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Netflix gives its toughest audience what it wants


Netflix Gives Its Toughest Audience What It Wants

BY DAN GALLAGHER | UPDATED JAN 18, 2022 09:20 AM EST

Price increases come as stock slumps on subscriber-growth worries ahead of fourth-quarter results

In a way, Netflix might soon find out just how critic-proof it really is.

The streaming giant is raising its prices for the U.S. and Canadian markets. The new ones—announced Friday—amount to an 11% increase across the board for its three subscription plans. That is notably more than the company’s last round of increases in October 2020, which raised the price on only two plans and amounted to an average raise of about 8%.

Netflix has raised prices in other geographies since, but the U.S./Canada market is the company’s largest and most lucrative, accounting for 44% of total revenue with only 35% of the subscriber base. The recent increases also create even more distance between Netflix and its competitors. The company’s most expensive plan costs 33% more than the most premium offering from HBO Max. And that streamer, owned by AT&T, is currently offering a 20% discount to that price for the first year.

Such moves are rarely endearing to customers, but Wall Street cheered the development—at least initially. Netflix shares jumped more than 1% in the final hour of trading on Friday after the new prices were announced. Netflix has long shown an ability to keep new subscribers flowing in even with occasional price ratchets. Its first-mover advantage in streaming, preceded by its popular DVD subscription service launched in 1999, means Netflix has spent the better part of two decades as a part of many household’s monthly budgets.

But the price increases still aren’t enough to lift what has been a downright sour mood over the stock heading into the company’s fourth-quarter report scheduled for Thursday afternoon.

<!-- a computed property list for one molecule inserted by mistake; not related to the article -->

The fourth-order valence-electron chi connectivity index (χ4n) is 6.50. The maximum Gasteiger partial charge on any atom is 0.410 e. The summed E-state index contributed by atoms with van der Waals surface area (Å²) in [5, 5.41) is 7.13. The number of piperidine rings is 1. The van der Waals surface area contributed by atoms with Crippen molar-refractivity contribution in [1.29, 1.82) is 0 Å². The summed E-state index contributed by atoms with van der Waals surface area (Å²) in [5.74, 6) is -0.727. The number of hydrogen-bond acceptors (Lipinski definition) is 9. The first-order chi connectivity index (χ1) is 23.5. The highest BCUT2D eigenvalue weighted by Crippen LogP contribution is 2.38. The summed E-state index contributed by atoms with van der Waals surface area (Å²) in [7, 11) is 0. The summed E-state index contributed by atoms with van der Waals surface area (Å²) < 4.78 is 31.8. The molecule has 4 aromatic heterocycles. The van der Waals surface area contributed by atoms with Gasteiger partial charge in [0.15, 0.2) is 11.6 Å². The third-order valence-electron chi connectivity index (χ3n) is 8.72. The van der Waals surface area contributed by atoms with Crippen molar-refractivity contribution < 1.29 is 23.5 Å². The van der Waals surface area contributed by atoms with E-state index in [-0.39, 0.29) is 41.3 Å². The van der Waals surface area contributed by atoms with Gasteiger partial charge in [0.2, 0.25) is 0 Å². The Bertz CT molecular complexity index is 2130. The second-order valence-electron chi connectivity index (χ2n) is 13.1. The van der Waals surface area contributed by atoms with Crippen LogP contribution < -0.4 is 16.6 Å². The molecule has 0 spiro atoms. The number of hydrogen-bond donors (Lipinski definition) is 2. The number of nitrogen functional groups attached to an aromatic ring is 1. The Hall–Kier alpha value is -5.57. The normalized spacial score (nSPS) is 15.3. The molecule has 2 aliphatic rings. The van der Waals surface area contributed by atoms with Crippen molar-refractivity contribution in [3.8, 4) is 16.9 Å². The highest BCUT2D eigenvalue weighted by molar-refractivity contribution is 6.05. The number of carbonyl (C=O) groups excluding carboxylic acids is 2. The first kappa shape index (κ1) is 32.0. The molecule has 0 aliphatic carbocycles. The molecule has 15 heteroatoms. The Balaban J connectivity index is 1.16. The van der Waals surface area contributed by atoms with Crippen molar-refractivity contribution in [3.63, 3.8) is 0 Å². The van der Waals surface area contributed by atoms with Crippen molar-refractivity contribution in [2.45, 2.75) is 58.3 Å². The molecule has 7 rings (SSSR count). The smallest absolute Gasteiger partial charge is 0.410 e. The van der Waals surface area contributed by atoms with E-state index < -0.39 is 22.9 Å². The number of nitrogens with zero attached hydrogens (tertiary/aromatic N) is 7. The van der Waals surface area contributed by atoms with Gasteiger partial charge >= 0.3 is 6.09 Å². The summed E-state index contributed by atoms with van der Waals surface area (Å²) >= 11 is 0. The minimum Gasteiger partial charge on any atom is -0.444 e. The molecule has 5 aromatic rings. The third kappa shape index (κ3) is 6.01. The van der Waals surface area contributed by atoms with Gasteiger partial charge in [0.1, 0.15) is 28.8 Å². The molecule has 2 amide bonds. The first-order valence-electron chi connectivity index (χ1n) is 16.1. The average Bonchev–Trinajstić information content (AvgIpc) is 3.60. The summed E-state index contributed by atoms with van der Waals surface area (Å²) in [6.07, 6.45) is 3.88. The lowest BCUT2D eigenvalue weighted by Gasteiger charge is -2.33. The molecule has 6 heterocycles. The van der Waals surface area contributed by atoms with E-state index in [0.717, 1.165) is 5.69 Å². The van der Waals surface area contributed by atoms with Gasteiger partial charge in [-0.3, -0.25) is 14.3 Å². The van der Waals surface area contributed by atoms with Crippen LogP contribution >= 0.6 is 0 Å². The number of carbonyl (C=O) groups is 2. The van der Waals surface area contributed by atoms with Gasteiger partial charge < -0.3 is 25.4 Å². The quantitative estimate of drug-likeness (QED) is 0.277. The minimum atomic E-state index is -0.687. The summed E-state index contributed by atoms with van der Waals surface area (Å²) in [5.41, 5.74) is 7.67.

Netflix shares were pointing back down in early trading on Tuesday morning, and the stock has lost nearly 13% since the start of the new year—the worst performance among tech companies valued at $200 billion or more. That follows a relatively subpar performance that saw the stock gain only 11% in 2021, lagging both the Nasdaq Composite Index and the S&P 500. It was the stock’s worst annual performance since 2016.

Netflix spent most of last year snapping back from the “pull-forward” effect of the early days of the pandemic when subscriber numbers surged. Lately, though, analysts have been worried that its coming results won’t show the kind of recovery in subscriber growth that Netflix itself expects.

The company projected 8.5 million net new subscribers for the period—similar to the fourth-quarter growth pace seen in the previous three years. But several analysts have trimmed their estimates, citing data such as weak app downloads for the period. In a report issued before the price changes on Friday, alternative data firm M Science cut its projection for Netflix’s net subscriber additions to 6.3 million from a previous estimate of 8.4 million for the quarter.

A shortfall like that would suggest Netflix is reaching some kind of ceiling on growth since the quarter also included a record-sized release of original and exclusive content by the company. Wedbush Securities counts 157 movies, new TV series and new seasons of existing series released by Netflix during the quarter. That is up 20% from the number of original-content releases in last year’s fourth quarter, during which Netflix added 8.5 million new subscribers.

The latest quarter included “Red Notice” and “Don’t Look Up,” which have become the two most-viewed movies of all time on the service. But for Netflix, giving the viewers what they want might no longer be enough to draw in millions of new ones.

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